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‘I am a prisoner of my own mind’

Anxiety is on the rise in today’s college students, including at CU

By Caton Deuso
On December 11, 2018

Editor’s note: Because of the nature of this story, some of the names have been changed to protect the identity of those involved.

Today’s college students struggle with anxiety and depression. Photo by Caton Deuso

“We start driving – and we’re driving in silence. That’s when my dad, who’s a very calm and measured man who doesn’t jerk you around said ‘your grandmother is dying. It could be hours, it could be minutes; we just don’t know.’”

Little did Logan know, this exact moment would be the start to his personal struggle with anxiety.

Anxiety is one of the most important concerns for college students across the United States. According to the Anxiety and Depression Association of America, the top presenting concern among college students is anxiety at a whopping 41.6 percent.

Four years ago, Logan lost his grandmother and his struggle with anxiety, depression, and PTSD ensued.

“This woman who held my family together, she was gone,” Logan said. “That year for me was the most difficult because I was angry at everybody. I didn’t care who you were, somehow the grief I was going through was your fault,” he said.

Logan shutting out family and blaming others for his pain was a sign of depression and followed by anxiety shortly after.

Anxiety and depression are the most common mental health disorders among college students. And as of the spring of 2014, a Penn State University study found that anxiety had actually surpassed depression and was now the leading mental disorder for college students.

Hannah, another Castleton student who has struggled with anxiety, said for her it started in high school.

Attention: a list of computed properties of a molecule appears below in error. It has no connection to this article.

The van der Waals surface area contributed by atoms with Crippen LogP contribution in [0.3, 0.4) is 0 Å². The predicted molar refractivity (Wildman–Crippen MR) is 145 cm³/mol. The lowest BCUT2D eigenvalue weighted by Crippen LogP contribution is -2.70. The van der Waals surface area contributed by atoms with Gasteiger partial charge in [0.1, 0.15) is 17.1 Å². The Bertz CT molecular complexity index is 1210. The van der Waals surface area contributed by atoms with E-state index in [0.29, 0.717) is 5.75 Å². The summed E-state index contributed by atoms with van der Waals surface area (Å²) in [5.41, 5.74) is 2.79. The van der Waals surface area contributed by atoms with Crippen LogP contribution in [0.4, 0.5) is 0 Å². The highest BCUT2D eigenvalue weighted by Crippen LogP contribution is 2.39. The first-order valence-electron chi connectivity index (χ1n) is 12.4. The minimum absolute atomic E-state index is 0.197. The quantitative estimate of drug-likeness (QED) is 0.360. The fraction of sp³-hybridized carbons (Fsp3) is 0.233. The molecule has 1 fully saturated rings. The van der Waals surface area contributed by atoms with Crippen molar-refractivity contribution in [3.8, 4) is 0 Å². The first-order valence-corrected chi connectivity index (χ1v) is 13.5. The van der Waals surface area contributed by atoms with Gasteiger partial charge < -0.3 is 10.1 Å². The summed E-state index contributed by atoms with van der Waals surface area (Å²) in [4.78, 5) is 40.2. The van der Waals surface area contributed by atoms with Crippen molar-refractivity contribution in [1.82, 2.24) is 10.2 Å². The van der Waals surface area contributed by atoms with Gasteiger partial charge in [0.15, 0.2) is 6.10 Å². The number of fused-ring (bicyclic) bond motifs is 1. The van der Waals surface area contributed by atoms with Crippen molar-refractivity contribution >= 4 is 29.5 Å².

“Whenever I’d walk down the hallway and hear someone laugh, I’d think they were laughing at me.  I never knew why they’d be laughing at me, but it made me feel so self-conscious,” she said.

Hannah’s fight with anxiety followed her into college. With her overwhelming accounting major and two jobs, stress is almost always constant. Often, she said, she can feel an anxiety attack coming on. She explains high stress situations tend to cause an attack to take over.

“I usually get chest pains before it happens,” she said with a bowed head.

The 2016 College Health Survey done by the Vermont Department of Health, found that three in 10 Vermont college students had been diagnosed with or treated for anxiety in the last 12 months. Why so many? It could be due to the 21 percent spike of academic stress between 2014 and 2016 found in the same report.

At Castleton University, the Wellness Center sees first-hand the anxiety that school causes students and center officials say they are doing everything they can to help people who are struggling.

“We have documentation of anxiety being the number one complaint people come in with. That really mirrors what’s happening in the rest of the country and on other college campus’,” said Martha Coulter, the director of Castleton’s Wellness Center.

Another college campus seeing an increase in mental health disorders is Boston University. Behavioral Medicine clinicians at Boston University reported that 647 students received help for anxiety and depression in the 2014-2015 school year and then 906 students in the 2015-2016 year.